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64 Pharmacovigilance and participatory medicine through social media – we are still not there
  1. Fran Quattri
  1. Jiangsu University, Zhenjiang, China


Turning citizens into patients may not be just unnecessary, but also premeditated. Disease branding is a marketing technique that prompts existing or potential patients to get checked and consult their doctors for diseases that may or do not even exist. It is hazardous, pervasive and poorly regulated misinformation.

We conducted a systematic literature review of scientific publications, searching for the most branded conditions over the last 15 years, and found hundreds of symptoms and diseases that we should be aware and that are daily promoted, on- and offline. The mostly branded conditions retrieved through our study are the chronic ones, followed by assumed chemical imbalances in our brain, and by pituitary disorders.

According to participatory medicine, patients in and out hospital wards have the most significant responsibility when it comes to their health. They are the ones who shall educate themselves and decide what is best for them and their dear ones.

The good news is that this is already happening.

In our digitalized era, there are patients or those speaking on their behalf who comply with the suggested treatments, observe the reactions, and share information and experiences online, through social media. These social debates should trigger changes in the clinical trial experience as well as in the post-marketing experience – but do they?

In this research, we decided to focus on two of the previously retrieved most branded conditions and followed the tweets about them posted by both those in favor and those against, by those who underwent treatment and took drugs, and those who promote both. Our outcomes confirm that we have to think deeper and broader when it comes to participatory medicine, to allow it to be genuinely participative.

Objectives Identify the mostly branded conditions and symptoms in the medical literature in the last fifteen years (2002–2017). Understand and acknowledge the social media dialogue of users of suggested drugs and treatments and compare it with the mainstream information on the same as provided by producers and supporters.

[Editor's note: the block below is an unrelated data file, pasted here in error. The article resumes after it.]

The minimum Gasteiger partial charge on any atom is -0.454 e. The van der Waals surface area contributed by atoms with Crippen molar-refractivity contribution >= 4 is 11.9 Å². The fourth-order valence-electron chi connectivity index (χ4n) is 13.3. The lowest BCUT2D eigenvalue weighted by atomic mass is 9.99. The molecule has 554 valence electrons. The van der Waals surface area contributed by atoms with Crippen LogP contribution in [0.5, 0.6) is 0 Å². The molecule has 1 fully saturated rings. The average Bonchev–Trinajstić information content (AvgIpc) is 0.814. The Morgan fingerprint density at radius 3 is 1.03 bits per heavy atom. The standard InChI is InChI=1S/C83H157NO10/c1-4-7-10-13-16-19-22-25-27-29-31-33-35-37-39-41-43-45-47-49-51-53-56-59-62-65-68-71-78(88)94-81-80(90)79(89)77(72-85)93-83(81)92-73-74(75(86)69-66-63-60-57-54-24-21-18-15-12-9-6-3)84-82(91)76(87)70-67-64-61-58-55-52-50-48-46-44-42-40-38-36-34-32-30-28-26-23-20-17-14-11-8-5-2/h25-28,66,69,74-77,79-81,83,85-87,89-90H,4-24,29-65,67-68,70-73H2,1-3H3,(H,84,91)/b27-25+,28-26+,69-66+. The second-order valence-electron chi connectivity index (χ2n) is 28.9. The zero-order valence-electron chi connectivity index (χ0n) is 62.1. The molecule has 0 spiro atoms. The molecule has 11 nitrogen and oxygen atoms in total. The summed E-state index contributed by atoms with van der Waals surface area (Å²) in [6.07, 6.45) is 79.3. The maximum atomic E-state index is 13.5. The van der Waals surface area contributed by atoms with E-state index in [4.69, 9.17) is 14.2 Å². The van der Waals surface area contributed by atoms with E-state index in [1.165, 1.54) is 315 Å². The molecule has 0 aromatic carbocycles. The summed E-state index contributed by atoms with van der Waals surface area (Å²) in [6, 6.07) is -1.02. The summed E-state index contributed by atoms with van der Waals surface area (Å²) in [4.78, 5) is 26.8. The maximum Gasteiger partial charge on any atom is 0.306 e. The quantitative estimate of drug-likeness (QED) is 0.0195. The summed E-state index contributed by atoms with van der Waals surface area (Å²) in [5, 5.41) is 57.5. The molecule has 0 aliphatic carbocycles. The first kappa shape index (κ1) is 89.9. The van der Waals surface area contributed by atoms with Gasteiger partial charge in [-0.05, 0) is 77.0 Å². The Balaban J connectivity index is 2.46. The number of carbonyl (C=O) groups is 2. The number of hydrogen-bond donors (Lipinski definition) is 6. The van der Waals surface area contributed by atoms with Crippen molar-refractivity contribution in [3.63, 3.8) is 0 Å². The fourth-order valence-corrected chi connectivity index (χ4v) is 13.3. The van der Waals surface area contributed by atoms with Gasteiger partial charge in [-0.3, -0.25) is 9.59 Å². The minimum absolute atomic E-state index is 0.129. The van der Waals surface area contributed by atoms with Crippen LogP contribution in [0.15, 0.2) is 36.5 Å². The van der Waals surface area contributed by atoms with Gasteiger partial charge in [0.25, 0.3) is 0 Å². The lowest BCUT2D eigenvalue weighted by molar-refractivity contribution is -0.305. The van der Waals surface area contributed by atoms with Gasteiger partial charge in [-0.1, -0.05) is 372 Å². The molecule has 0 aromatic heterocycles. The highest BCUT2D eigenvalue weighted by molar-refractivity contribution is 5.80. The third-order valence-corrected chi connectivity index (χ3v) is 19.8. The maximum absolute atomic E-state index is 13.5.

Method A systematic literature review of mongered conditions in the last fifteen years, followed by a comprehensive social media data analysis of tweets on two of the most branded conditions.

Results We followed the post-marketing experience of users, the active online participation of patients and those speaking on their behalf. We collected their narratives on side effects and adverse reactions to a particular drug or treatment. In light of these inputs, we could not find significant changes in the marketing communication, production or distribution of the same drug and treatment, thus leading us to think that some users’ voices were left unheard.

Conclusions Undoubtedly, a participatory medicine that takes into account the social media discourse could lead to improvements and upgrades in drugs and treatments, a win-win situation for producers and researchers. Nevertheless, our outcomes mirror a reality that shows the opposite. Even by assuming that a patient is merely a client for the drug producer, there still exists an ethical obligation to customer care. In the medical field, customer care should represent an empathic approach to the customers’ experiences with the drug or the treatment, followed by action triggered by their complains and suggestions. Participatory medicine can include online participation as an active form of social engagement to real-time health issues. In this way, even if treated as a client, the patient will at least be a happy customer.

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